Thorn forest

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A thorny forest is a dense, scrub-like vegetation characteristic of dry subtropical and warm temperate areas with a seasonal rainfall averaging 250 to 500 mm (9.8 to 19.7 in). This vegetation covers a large part of southwestern North America and southwestern Africa and smaller areas in Africa, South America, and Australia. In South America, thorn forest is sometimes called Caatinga , and consists primarily of small, thorny trees that shed their leaves seasonally. Trees typically do not exceed 10 metres (33 ft) in height, usually averaging between 7 and 8 metres (23 and 26 ft) tall. Thorn forest grades into savanna woodland as the rainfall increases and into desert as the climate becomes dryer. [1] Tidal forest consist of thorns in it.

Caatinga Ecoregion (WWF)

Caatinga is a type of desert vegetation, and an ecoregion characterized by this vegetation in interior northeastern Brazil. The name "Caatinga" is a Tupi word meaning "white forest" or "white vegetation".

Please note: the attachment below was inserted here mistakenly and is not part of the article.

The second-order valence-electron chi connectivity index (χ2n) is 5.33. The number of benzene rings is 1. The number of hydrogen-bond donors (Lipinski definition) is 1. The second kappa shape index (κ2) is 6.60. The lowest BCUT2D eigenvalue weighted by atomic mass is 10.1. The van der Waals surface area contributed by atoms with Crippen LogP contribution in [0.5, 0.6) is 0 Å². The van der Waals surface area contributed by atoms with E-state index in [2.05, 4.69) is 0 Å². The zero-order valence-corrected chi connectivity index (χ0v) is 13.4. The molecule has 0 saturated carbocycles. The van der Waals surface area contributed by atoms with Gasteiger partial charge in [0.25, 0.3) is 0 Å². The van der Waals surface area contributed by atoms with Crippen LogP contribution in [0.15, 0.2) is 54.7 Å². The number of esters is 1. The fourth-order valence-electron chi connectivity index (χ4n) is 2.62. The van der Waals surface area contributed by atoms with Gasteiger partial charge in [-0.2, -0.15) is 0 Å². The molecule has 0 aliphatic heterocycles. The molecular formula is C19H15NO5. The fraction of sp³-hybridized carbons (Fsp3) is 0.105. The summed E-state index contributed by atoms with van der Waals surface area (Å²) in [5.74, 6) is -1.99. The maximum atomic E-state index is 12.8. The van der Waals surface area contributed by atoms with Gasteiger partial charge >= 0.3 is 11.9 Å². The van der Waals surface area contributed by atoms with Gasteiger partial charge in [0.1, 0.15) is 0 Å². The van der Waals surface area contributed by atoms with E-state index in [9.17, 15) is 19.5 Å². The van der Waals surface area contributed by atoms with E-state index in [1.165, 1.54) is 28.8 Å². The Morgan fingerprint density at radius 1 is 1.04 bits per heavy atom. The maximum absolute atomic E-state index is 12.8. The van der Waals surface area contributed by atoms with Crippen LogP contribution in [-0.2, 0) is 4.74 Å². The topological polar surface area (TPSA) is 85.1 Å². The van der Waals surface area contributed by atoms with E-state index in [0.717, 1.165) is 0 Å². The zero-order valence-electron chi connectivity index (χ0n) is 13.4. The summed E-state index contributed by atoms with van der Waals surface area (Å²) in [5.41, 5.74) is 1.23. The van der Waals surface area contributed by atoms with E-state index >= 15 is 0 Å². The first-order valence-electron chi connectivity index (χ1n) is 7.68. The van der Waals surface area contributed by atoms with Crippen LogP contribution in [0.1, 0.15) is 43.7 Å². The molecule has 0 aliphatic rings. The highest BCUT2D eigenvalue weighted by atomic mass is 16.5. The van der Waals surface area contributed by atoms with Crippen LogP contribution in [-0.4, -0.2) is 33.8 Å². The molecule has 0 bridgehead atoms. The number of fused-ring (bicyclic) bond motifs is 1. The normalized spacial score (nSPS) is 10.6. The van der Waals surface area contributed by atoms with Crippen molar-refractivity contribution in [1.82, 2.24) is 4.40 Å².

Savanna Mixed woodland-grassland ecosystem

A savanna or savannah is a mixed woodland-grassland ecosystem characterised by the trees being sufficiently widely spaced so that the canopy does not close. The open canopy allows sufficient light to reach the ground to support an unbroken herbaceous layer consisting primarily of grasses.

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<i>Vachellia reficiens</i> species of plant

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Paraguana xeric scrub

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La Costa xeric shrublands

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References

  1. Shreve F. (1934). "Vegetation of the Northwestern Coast of Mexico". Bulletin of the Torrey Botanical Club. 61 (7): 373–380. JSTOR   2481022.